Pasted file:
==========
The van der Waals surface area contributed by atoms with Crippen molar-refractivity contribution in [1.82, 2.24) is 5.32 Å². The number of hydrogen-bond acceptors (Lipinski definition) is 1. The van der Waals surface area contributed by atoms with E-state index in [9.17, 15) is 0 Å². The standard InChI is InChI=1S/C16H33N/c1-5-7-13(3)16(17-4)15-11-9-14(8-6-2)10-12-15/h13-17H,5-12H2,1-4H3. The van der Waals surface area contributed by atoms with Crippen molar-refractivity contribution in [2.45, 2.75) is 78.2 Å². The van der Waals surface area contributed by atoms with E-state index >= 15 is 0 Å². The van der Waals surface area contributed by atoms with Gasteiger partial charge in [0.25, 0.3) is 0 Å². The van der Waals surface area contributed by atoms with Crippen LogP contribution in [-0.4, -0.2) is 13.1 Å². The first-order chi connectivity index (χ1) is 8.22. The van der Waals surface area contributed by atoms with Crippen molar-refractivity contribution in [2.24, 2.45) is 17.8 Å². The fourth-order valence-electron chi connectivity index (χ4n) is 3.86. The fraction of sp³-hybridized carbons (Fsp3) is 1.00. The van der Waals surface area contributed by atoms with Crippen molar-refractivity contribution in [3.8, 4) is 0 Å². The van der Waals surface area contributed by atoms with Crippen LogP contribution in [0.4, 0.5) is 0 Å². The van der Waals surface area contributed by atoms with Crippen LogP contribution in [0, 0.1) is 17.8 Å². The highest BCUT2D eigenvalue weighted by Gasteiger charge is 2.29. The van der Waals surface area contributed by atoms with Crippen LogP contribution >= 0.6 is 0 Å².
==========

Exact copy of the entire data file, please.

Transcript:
The van der Waals surface area contributed by atoms with Crippen molar-refractivity contribution in [1.82, 2.24) is 5.32 Å². The number of hydrogen-bond acceptors (Lipinski definition) is 1. The van der Waals surface area contributed by atoms with E-state index in [9.17, 15) is 0 Å². The standard InChI is InChI=1S/C16H33N/c1-5-7-13(3)16(17-4)15-11-9-14(8-6-2)10-12-15/h13-17H,5-12H2,1-4H3. The van der Waals surface area contributed by atoms with Crippen molar-refractivity contribution in [2.45, 2.75) is 78.2 Å². The van der Waals surface area contributed by atoms with E-state index >= 15 is 0 Å². The van der Waals surface area contributed by atoms with Gasteiger partial charge in [0.25, 0.3) is 0 Å². The van der Waals surface area contributed by atoms with Crippen LogP contribution in [-0.4, -0.2) is 13.1 Å². The first-order chi connectivity index (χ1) is 8.22. The van der Waals surface area contributed by atoms with Crippen molar-refractivity contribution in [2.24, 2.45) is 17.8 Å². The fourth-order valence-electron chi connectivity index (χ4n) is 3.86. The fraction of sp³-hybridized carbons (Fsp3) is 1.00. The van der Waals surface area contributed by atoms with Crippen molar-refractivity contribution in [3.8, 4) is 0 Å². The van der Waals surface area contributed by atoms with Crippen LogP contribution in [0.4, 0.5) is 0 Å². The van der Waals surface area contributed by atoms with Crippen LogP contribution in [0, 0.1) is 17.8 Å². The highest BCUT2D eigenvalue weighted by Gasteiger charge is 2.29. The van der Waals surface area contributed by atoms with Crippen LogP contribution >= 0.6 is 0 Å².